31 March 2016
NIAB TAG is providing a tick list of agricultural innovation for growers and agronomists to check out at this year’s Cereals Event in Cambridgeshire in June.
Under the tagline ‘Innovation In…’ the impact of technology on crop management, including the use of modelling tools, remote sensing equipment, big data, crowd-sourcing and precision farming techniques, will feature on the NIAB TAG stand alongside the perennial favourites such as the winter wheat and winter oilseed rape variety demonstration plots.
The innovation theme continues with a look at the latest plant disease research with new diagnostic techniques in oilseed rape and field beans and the application of field pathogenomics in the detection of new races of yellow rust. And finally visitors can find out how NIAB’s genetics and breeding team is increasing diversity and improving yields in wheat with the latest resynthesised superwheat, tetraploids and MAGIC elite and MAGIC diverse lines - providing for the long-term genetic potential of the UK’s commercial plant breeding programmes.
NIAB Technical Director Bill Clark says “We often hear that the need for innovation in arable agriculture has never been greater, driven by the challenges of global food security, climate change and resource conservation. Yes, this is a vitally important time for crop innovation and there are some truly exciting scientific breakthroughs alongside new agronomic tools and technology being developed. But UK growers need to see these innovations in action, understand how they can and will be put into practice on farm and the economic and agronomic benefits in their use, all of which we will be showing on our stand at Cereals.”
This includes a focus on the application of remote sensing techniques in crop research and on-farm. Against a backdrop of physically and visually different varieties NIAB will show how it is developing these technologies for use in research plot measurements, seed inspection and certification and in the field including monitoring crop growth and mapping problems such as black-grass or disease.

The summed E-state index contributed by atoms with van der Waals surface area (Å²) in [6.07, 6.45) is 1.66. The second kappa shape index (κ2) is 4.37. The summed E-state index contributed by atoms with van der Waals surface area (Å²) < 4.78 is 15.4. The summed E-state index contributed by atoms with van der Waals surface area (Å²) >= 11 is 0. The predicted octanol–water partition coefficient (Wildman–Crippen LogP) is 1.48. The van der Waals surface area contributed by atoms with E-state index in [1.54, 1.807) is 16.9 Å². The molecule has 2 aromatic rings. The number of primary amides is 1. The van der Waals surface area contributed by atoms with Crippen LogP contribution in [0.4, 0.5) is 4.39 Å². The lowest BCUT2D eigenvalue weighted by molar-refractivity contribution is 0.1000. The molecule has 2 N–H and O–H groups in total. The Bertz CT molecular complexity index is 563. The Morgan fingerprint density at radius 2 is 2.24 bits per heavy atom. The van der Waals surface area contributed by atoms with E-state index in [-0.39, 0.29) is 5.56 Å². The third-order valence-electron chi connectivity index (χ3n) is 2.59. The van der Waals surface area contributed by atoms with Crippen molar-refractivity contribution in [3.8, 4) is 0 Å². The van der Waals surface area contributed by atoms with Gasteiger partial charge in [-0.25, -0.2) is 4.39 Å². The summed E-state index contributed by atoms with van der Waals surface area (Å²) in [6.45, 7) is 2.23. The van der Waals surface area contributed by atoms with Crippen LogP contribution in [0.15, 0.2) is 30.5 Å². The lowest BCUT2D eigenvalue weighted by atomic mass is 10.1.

Researcher Dr Robert Jackson is looking for answers from growers. “Innovation works both ways. By showing how we use remote sensing, we hope to inspire visitors to tell us how they could use similar techniques in practice on their farms in ways that we may not have considered!”
Soils, rotations and cultivations
One favourite exhibit has moved this year. The success of the soil hole has meant it has been promoted to its own area 100 m along from the main stand. NIAB TAG’s Ron Stobart and NIAB CUF’s Dr Mark Stalham, working with Rothamsted Research soil scientists, will be demonstrating in a larger walk-through pit for visitors.
Ron Stobart says: “Our 8 m long, 4 m wide and 1.2m deep walk-through soil pit is a unique opportunity for visitors to check out the Cereals Event site soil profile at eye level and study the rooting of a range of cover crop and cereal crops.
“We are going to show how a well-structured soil can help water infiltration and aid moisture retention, demonstrate how to increase soil aeration for root growth and biological function and help growers improve the workability of their soil.” A subsoiler will also be pulled through the soil providing a backdrop to advice on cultivations and rotations.
Both stands will feature cover crop mixes, including plots of tillage radish, a mix of crimson clover, black medick and vetch as well as buckwheat and phacelia, alongside guidance to improve the effectiveness of cover cropping strategies and which rotations will benefit the most from cover crops.
“NIAB TAG research over the past decade has shown the benefits of cover crops include increased soil organic matter and soil biodiversity, protecting the soil surface from rainfall erosion, reducing nitrate leaching, improved soil structure and enhancing wildlife and the environment,” says Mr Stobart.
NIAB TAG at the 2016 Cereals Event - stand summary
NIAB TAG will be providing the latest independent arable advice and research with a focus on future developments and the role of technology, including: